When to start supplementary iron to prevent iron deficiency in early childhood in sub-Saharan Africa setting

Authors

  • Mohamed Cherif Rahimy MD,

    Corresponding author
    1. National Sickle Cell Disease Center, Faculty of Health Sciences, University of Abomey-Calavi, Cotonou, Republic of Benin, West Africa
    • P.O. 01 Box 2640 RP Cotonou, the Republic of Benin, West Africa.
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  • Lionnelle Fanou MD,

    1. National Sickle Cell Disease Center, Faculty of Health Sciences, University of Abomey-Calavi, Cotonou, Republic of Benin, West Africa
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  • Yassinme Elysee Somasse MD,

    1. National Sickle Cell Disease Center, Faculty of Health Sciences, University of Abomey-Calavi, Cotonou, Republic of Benin, West Africa
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  • Annick Gangbo RN,

    1. National Sickle Cell Disease Center, Faculty of Health Sciences, University of Abomey-Calavi, Cotonou, Republic of Benin, West Africa
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  • Gilbert Ahouignan BSc,

    1. National Sickle Cell Disease Center, Faculty of Health Sciences, University of Abomey-Calavi, Cotonou, Republic of Benin, West Africa
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  • Eusebe Alihonou MD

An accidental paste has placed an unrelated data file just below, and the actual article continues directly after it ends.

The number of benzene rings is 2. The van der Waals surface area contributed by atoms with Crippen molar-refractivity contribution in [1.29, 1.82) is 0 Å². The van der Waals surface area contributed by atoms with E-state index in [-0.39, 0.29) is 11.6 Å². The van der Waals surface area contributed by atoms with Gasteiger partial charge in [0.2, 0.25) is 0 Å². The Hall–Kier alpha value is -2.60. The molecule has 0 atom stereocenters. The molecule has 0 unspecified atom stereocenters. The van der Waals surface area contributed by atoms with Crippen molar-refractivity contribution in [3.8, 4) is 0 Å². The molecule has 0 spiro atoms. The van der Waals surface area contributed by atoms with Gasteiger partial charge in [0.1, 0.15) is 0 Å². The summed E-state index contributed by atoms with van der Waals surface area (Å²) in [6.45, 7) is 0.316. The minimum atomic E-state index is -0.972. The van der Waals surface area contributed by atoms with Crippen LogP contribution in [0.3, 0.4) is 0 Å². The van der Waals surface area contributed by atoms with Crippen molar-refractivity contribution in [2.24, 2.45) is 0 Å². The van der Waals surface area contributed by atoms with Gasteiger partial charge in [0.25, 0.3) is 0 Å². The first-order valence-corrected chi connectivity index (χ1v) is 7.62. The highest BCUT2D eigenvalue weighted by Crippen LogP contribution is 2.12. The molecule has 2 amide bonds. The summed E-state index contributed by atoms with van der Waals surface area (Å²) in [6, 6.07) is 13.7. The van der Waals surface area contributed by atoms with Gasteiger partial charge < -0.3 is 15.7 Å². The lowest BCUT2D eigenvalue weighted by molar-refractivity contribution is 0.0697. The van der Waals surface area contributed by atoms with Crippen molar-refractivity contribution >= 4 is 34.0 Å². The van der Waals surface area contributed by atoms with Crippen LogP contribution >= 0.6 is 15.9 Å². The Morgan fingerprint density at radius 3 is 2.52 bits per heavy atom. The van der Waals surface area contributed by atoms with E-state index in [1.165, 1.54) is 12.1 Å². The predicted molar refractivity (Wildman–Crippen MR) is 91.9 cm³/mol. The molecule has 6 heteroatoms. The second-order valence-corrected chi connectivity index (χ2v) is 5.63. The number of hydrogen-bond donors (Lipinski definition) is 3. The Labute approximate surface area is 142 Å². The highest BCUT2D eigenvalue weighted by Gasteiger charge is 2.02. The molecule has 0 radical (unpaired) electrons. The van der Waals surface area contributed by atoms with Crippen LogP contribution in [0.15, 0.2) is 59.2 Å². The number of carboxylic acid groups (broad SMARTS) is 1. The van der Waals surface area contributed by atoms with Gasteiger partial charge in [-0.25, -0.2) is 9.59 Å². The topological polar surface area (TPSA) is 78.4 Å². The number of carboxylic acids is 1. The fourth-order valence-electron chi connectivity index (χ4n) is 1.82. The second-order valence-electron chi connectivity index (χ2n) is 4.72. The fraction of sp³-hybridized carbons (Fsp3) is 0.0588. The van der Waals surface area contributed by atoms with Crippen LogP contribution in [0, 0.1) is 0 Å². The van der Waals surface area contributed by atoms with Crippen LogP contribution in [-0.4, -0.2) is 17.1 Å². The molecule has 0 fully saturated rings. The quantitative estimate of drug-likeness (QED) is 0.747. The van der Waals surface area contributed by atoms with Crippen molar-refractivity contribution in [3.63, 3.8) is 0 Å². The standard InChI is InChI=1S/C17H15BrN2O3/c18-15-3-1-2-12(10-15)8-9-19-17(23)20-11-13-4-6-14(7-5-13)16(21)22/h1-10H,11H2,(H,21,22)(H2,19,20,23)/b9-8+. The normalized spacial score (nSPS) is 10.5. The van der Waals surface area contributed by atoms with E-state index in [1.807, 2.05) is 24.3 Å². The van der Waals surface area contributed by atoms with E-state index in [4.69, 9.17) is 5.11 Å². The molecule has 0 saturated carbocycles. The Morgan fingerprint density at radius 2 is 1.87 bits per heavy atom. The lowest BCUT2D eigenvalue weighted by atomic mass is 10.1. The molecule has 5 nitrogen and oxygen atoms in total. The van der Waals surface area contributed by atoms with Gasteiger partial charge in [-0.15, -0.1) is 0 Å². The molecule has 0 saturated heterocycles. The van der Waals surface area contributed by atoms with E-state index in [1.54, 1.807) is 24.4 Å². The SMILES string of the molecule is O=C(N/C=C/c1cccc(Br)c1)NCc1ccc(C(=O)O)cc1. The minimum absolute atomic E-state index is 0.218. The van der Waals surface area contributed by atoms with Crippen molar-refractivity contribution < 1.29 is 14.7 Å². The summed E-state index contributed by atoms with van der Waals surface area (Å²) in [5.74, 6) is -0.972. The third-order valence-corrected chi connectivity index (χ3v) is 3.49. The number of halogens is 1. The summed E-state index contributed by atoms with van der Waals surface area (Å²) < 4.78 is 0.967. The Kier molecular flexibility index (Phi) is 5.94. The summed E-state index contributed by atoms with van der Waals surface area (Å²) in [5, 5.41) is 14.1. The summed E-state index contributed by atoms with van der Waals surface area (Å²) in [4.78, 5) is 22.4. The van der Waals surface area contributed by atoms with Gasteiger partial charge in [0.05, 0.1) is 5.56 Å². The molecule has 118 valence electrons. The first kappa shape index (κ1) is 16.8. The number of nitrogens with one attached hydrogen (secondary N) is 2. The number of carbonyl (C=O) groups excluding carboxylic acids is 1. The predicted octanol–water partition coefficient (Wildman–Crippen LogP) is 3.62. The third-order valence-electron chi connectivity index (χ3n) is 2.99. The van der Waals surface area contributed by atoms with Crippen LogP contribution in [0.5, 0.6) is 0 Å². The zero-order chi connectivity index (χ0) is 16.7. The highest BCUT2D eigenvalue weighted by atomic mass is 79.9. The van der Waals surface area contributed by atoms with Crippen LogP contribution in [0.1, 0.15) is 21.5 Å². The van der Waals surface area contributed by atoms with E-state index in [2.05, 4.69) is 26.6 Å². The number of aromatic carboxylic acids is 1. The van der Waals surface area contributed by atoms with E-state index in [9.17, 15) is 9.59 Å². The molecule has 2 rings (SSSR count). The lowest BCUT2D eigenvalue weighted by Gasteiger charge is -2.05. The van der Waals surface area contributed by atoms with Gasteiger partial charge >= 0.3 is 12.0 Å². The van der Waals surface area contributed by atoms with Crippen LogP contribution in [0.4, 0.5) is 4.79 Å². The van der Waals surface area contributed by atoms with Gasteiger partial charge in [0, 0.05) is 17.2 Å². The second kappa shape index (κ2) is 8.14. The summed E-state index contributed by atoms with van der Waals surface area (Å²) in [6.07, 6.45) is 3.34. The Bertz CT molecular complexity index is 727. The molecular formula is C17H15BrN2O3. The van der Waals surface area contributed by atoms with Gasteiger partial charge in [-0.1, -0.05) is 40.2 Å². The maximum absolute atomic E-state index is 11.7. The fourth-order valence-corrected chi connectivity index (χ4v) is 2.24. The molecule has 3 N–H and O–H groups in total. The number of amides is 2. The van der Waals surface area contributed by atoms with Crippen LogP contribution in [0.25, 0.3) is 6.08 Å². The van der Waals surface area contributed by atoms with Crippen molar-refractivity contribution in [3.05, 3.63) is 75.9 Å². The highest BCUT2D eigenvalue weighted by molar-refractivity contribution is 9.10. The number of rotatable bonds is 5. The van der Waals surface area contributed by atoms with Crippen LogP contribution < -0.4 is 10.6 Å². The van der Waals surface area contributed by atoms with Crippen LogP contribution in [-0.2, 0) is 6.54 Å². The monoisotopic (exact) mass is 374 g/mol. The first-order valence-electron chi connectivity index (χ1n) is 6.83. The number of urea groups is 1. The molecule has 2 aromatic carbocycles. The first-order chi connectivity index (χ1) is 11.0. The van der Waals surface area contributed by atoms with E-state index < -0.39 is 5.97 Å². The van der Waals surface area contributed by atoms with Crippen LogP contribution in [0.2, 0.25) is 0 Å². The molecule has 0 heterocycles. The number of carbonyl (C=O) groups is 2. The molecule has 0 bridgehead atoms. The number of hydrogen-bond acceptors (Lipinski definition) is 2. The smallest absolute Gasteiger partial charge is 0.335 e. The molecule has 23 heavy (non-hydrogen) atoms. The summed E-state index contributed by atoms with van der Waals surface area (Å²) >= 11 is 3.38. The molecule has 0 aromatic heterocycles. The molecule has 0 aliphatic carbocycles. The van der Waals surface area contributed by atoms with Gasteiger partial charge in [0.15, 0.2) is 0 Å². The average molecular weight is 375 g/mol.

1. National Sickle Cell Disease Center, Faculty of Health Sciences, University of Abomey-Calavi, Cotonou, Republic of Benin, West Africa
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Abstract

Background

To study the efficacy of oral ferrous fumarate, an inexpensive, readily available preparation on iron deficiency in infants in Africa.

Procedure

Four months old (group 1, n = 252) and 6–18 months old (group 2, n = 360) healthy infants attending four primary health care centers (PHC) for vaccination/well-child visits in Benin were studied. Ninety-six pregnant women (PW) over 36 weeks gestational age attending the same PHC during the study period were also studied. Infants were offered 2 months supplementation with oral powdered generic ferrous fumarate (GFF), that is, 5 mg/kg/day of elemental iron, given twice and were reevaluated 2 months later for hematological indices. The prevalence of anemia and iron deficiency among pregnant women was assessed using hematological indices and transferrin saturation.

Results

The prevalence of anemia was 42.0%, 61.9%, and 37.5% in groups 1, 2, and PW, respectively. All anemic PW were iron deficient. Hemoglobin level shifted towards high values after supplementation. In addition, 24 infants from group 1 whose mothers interrupted the treatment, showed a significant decrease in hemoglobin level values, and similar improvement after two additional months of supplementation.

Conclusion

Programs to prevent iron deficiency in Africa should utilize inexpensive preparations, start during pregnancy, continue in infants at 3 months of age and address problems of noncompliance. Pediatr Blood Cancer 2007;48:544–549. © 2007 Wiley-Liss, Inc.

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